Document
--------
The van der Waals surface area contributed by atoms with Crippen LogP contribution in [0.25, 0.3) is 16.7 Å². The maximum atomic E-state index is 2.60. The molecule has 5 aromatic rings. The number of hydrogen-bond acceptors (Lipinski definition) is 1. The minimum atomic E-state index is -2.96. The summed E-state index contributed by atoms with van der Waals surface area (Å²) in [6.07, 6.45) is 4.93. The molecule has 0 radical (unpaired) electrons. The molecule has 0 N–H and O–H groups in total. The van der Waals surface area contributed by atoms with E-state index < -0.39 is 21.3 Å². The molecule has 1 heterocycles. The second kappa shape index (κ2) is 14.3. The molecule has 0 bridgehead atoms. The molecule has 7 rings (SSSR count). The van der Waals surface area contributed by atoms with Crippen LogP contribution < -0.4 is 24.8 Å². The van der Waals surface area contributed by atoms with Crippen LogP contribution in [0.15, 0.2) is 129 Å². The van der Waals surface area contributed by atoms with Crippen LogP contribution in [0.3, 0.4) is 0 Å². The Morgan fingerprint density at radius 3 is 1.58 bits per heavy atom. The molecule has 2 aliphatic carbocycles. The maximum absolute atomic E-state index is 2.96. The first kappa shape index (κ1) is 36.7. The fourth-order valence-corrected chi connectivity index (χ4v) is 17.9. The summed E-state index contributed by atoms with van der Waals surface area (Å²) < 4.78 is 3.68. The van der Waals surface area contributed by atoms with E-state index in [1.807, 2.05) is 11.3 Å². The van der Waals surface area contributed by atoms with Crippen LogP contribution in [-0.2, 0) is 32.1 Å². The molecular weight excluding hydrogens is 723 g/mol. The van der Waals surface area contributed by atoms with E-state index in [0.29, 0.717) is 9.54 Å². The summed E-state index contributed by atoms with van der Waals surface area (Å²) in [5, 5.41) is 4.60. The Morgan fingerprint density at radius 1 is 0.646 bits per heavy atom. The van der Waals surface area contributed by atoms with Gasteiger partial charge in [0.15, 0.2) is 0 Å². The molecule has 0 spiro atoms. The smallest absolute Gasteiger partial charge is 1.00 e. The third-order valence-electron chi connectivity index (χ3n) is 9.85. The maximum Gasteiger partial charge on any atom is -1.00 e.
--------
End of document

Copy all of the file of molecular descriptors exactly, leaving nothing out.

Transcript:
The van der Waals surface area contributed by atoms with Crippen LogP contribution in [0.25, 0.3) is 16.7 Å². The maximum atomic E-state index is 2.60. The molecule has 5 aromatic rings. The number of hydrogen-bond acceptors (Lipinski definition) is 1. The minimum atomic E-state index is -2.96. The summed E-state index contributed by atoms with van der Waals surface area (Å²) in [6.07, 6.45) is 4.93. The molecule has 0 radical (unpaired) electrons. The molecule has 0 N–H and O–H groups in total. The van der Waals surface area contributed by atoms with E-state index < -0.39 is 21.3 Å². The molecule has 1 heterocycles. The second kappa shape index (κ2) is 14.3. The molecule has 0 bridgehead atoms. The molecule has 7 rings (SSSR count). The van der Waals surface area contributed by atoms with Crippen LogP contribution < -0.4 is 24.8 Å². The van der Waals surface area contributed by atoms with Crippen LogP contribution in [0.15, 0.2) is 129 Å². The van der Waals surface area contributed by atoms with Crippen LogP contribution in [0.3, 0.4) is 0 Å². The Morgan fingerprint density at radius 3 is 1.58 bits per heavy atom. The molecule has 2 aliphatic carbocycles. The maximum absolute atomic E-state index is 2.96. The first kappa shape index (κ1) is 36.7. The fourth-order valence-corrected chi connectivity index (χ4v) is 17.9. The summed E-state index contributed by atoms with van der Waals surface area (Å²) < 4.78 is 3.68. The van der Waals surface area contributed by atoms with E-state index in [1.807, 2.05) is 11.3 Å². The van der Waals surface area contributed by atoms with Crippen LogP contribution in [-0.2, 0) is 32.1 Å². The molecular weight excluding hydrogens is 723 g/mol. The van der Waals surface area contributed by atoms with E-state index in [0.29, 0.717) is 9.54 Å². The summed E-state index contributed by atoms with van der Waals surface area (Å²) in [5, 5.41) is 4.60. The Morgan fingerprint density at radius 1 is 0.646 bits per heavy atom. The van der Waals surface area contributed by atoms with Gasteiger partial charge in [0.15, 0.2) is 0 Å². The molecule has 0 spiro atoms. The smallest absolute Gasteiger partial charge is 1.00 e. The third-order valence-electron chi connectivity index (χ3n) is 9.85. The maximum Gasteiger partial charge on any atom is -1.00 e.